Injury Research and Policy Cheerleading Research :: Nationwide Children's Hospital, Columbus, Ohio

Cheerleading Safety

Cheerleaders rally the team and the crowd during games and represent their schools in intense competitions. Unfortunately, many cheerleaders are injured while practicing and performing each year in the United States. With proper training, rules and spotting, however, many of these injuries can be prevented.

Cheerleading Injury Facts

  • The most common injuries are strains and sprains.
  • The body parts most commonly injured are feet, ankles and legs.
  • Most injuries happen during practice.
  • Most serious injuries happen on artificial turf, grass, traditional foam floors, or wood floors because these surfaces are not able to absorb impacts well.
  • Most injuries are the result of cheerleading stunts, such as cradles, pyramids and elevators.
  • Nearly all concussions happen when cheerleaders are performing stunts.

Cheerleading Safety Tips

  • Aboveground stunts should only be performed on floors that absorb impact well, such as spring floors or 4-inch thick landing mats placed on traditional foam floors, never over hard surfaces such as concrete or asphalt.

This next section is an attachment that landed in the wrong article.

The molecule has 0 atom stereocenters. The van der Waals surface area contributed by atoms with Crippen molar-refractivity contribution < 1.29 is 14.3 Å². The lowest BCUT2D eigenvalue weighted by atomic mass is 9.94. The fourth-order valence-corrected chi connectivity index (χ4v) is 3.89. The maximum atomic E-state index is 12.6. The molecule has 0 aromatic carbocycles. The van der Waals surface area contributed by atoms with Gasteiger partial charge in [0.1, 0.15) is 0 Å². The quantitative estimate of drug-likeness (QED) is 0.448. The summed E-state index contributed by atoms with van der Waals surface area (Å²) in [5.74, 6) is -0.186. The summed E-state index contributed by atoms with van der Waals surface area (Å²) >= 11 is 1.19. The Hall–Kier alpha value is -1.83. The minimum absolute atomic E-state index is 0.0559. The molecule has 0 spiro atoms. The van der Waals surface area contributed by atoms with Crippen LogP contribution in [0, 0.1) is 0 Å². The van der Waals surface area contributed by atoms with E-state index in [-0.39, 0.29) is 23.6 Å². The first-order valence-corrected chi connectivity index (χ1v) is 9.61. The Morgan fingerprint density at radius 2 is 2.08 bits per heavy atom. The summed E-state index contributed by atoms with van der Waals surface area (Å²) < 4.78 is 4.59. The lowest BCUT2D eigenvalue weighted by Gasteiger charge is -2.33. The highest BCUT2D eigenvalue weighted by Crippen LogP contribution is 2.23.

• Practice, strength training and proper lifting technique can help prevent strains and sprains.
  • Proper warm-ups, like stretching, before and during performances will help prevent injuries.
  • Coaches should complete cheerleading safety training and coach certification programs. Newly certified coaches should work under the supervision of more experienced coaches.
  • Cheerleading teams should have and enforce a set of safety rules. These should include guidelines for returning to participation after an injury.
  • Coaches, athletic trainers, cheerleaders and parents should learn about the signs and symptoms of concussions.

Additional Cheerleading Information

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